A few simple steps can save an improperly-shot scene or improve one that is less than brilliant.
Don’t let the interface of the Color Corrector 3-Way window intimidate you (OK, some of us editors were intimidated by this less-than-intuitive window). Keep in mind that, even though this article will show you a few simple techniques, this color-correction tool and others are quite robust, and some editors make healthy incomes concentrating on this fix-it-in-post endeavor.
Let’s start with some tools that will help greatly. The first is an NTSC monitor. Though we are aware that many editors work without this essential tool, due to its hefty sticker price (some over $10,000!), we really cannot see the true colors that viewers experience on a television set from our computer monitors. A consumer television set is better than no outside monitoring of the picture, but a true NTSC monitor is best. If you are sure your finished piece will live only on the internet, no monitor is necessary. But if you are making DVDs of your final project (which are usually viewed on television sets), or the Discovery Channel calls and wants to use your piece on air, it’s a good idea to view your project through a non-computer monitor before output.
The other two tools we will use won’t cost you anything extra if your editing software has them built in. They are two of the four video scopes: the waveform monitor and the vectorscope. We covered these tools in The Right Caliber, the May 2007 Editing column. Again, we will admit that these highly technical-looking scopes intimidated some of us at first viewing, but learning the basics of how to read them to assist in altering light and color will great improve our images.
The video scopes give us invaluable information on color and brightness within a single clip and even help us correct white-balance problems originating in production. They will also quickly tell us if our image is not “broadcast safe,” enabling us to bring it within the safe zone with our color corrector.
Invention of the Wheel
Sir Isaac Newton gets credit for developing the color wheel as we know it, with the primary additive colors red, green and blue and the secondary colors magenta, yellow and cyan, formed by overlapping primary colors. The center of a color wheel has no color or is white. As you travel away from the center, colors become more saturated.
Two Color Wheels
Please notice that we are working with the Color Corrector 3-Way filter in this exercise. There is another tool called simply the Color Corrector. We use the 3-Way for “primary color correction,” which incorporates the manipulation of the overall color balance of the entire image. In a later article, we will cover the Color Corrector tool, which lets us manipulate individual colors (often called “secondary color correction”).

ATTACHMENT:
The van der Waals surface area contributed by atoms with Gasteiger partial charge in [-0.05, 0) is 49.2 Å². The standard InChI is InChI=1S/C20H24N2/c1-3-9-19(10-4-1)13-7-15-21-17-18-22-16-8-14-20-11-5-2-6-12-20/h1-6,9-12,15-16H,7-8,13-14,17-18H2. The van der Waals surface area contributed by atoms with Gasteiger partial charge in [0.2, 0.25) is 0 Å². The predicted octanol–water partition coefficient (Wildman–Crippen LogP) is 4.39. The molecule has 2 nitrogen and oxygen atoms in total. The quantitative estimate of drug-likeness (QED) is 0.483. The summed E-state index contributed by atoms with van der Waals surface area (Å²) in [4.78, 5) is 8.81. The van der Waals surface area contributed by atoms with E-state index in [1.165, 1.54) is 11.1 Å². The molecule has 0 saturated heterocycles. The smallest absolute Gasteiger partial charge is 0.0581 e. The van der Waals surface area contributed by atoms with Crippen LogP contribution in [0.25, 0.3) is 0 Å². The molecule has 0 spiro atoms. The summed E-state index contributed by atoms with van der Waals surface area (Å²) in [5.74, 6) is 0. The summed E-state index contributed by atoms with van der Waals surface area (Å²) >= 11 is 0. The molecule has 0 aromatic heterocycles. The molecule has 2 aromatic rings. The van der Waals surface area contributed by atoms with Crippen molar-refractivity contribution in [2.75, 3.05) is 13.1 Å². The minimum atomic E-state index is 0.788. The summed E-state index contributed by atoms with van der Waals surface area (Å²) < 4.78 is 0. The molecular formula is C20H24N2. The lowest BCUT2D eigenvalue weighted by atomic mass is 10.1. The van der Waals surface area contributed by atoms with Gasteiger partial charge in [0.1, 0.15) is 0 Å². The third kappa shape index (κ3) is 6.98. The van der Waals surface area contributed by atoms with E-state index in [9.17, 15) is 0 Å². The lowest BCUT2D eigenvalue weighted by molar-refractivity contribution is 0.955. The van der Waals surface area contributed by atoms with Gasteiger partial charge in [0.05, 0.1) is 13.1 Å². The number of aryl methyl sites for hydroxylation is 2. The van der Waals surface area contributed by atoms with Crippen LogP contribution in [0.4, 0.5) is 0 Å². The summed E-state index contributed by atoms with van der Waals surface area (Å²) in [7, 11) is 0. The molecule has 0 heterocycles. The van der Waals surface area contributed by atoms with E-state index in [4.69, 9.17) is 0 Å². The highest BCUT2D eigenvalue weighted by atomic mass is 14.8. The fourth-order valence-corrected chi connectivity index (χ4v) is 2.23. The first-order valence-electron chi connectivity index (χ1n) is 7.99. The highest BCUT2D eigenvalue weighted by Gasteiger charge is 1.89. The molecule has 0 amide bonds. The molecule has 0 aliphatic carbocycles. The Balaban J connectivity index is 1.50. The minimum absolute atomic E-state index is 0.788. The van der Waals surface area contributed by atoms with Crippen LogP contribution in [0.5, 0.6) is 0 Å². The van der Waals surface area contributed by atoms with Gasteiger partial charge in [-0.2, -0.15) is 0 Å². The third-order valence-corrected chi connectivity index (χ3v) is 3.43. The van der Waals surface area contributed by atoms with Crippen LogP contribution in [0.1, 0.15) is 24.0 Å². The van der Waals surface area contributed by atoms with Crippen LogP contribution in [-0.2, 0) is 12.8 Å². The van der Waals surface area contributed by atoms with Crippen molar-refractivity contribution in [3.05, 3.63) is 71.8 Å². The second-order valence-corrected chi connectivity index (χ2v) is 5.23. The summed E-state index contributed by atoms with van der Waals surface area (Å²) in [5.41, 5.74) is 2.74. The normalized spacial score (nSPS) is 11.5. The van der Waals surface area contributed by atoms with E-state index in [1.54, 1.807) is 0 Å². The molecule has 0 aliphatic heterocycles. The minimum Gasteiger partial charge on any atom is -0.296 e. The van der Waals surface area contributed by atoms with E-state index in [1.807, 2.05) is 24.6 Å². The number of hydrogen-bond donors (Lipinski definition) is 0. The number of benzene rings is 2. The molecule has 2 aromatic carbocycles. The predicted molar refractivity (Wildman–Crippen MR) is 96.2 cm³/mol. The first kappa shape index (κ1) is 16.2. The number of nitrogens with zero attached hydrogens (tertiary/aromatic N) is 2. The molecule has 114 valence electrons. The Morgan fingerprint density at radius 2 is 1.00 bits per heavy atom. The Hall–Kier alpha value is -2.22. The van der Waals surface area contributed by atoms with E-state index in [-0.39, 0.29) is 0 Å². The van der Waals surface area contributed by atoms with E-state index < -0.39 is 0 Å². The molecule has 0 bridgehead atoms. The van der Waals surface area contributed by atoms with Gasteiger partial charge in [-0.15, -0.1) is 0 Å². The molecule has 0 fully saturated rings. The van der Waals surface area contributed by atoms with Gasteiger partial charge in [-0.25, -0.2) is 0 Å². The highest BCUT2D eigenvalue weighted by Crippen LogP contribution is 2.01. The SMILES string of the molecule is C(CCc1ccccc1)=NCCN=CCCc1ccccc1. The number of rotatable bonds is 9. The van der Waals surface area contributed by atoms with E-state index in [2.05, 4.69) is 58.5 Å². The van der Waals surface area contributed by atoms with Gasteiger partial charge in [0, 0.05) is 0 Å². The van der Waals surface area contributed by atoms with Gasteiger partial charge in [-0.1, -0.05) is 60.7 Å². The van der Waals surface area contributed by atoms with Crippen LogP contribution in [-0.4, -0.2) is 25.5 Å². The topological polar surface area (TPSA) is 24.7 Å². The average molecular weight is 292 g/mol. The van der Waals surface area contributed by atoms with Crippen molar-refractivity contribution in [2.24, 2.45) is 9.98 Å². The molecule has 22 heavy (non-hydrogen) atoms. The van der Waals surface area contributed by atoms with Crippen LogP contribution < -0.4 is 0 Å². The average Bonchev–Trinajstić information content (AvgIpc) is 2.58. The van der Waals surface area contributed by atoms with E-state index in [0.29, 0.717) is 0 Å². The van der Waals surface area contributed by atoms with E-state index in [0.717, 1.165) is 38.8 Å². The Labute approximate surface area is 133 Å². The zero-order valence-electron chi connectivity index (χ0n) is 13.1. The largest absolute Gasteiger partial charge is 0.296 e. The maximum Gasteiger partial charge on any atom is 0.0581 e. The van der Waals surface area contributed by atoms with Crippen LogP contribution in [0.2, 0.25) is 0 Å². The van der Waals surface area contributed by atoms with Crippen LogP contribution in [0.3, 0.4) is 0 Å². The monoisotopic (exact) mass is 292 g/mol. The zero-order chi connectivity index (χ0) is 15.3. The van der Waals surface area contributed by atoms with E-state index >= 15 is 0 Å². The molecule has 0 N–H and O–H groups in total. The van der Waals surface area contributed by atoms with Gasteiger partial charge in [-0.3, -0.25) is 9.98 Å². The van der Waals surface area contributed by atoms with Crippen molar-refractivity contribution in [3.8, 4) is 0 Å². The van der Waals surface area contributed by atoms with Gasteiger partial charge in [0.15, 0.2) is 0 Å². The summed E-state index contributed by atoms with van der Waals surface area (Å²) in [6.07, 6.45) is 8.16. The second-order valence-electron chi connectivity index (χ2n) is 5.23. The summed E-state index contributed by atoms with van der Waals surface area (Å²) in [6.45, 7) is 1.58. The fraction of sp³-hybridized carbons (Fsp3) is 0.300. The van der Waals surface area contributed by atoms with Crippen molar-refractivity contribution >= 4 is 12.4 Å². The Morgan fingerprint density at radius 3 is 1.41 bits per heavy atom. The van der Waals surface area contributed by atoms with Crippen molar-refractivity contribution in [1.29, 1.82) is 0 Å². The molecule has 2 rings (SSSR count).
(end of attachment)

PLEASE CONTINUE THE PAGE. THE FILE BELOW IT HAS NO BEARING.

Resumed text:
Getting to Work
Many higher-end editing programs will have a “color correction” layout that you can find under the Window pull-down menu. Most modern editing programs will let you work with most of your color correction in real time, that is if your processor is fast enough and you have a decent amount of RAM.
You can find the Color Corrector 3-Way in your Video Filters folder; usually you’ll locate it under Color Correction.
The 3-Way has a visual interface as well as a numeric interface. We find it easier to work in the visual interface.
Most Color Corrector 3-Way visual interfaces show three color wheels with luminance sliders beneath them, along with other controls, including an eye-dropper. In primary color correction, we suggest you concentrate on image contrast first, then work on color balance. The eye is more sensitive to changes in contrast than to differences in color, so this is the best place to start. We use a work flow that starts with setting the black levels, then moving on to the white levels and ending with adjustments to the mid-tone levels.
Start with Luminance
By moving the black level luminance slider, you affect the overall depth of the black levels in the image. By looking at the waveform monitor, you can see if your black level values are above 0%, or what is known as Black, and move the black level slider to the left.
If you keep moving that slider to the left, bringing your black level values down to the 0% luminance line in the monitor, you will start to “crush your black levels.” For example, if you can see detail of dark hair, you can crush the black level of the image by sliding the luminance to the left. The tonal range in the dark hair that gave visual details in the shadow area are “crushed” into all black, eliminating the shadow detail.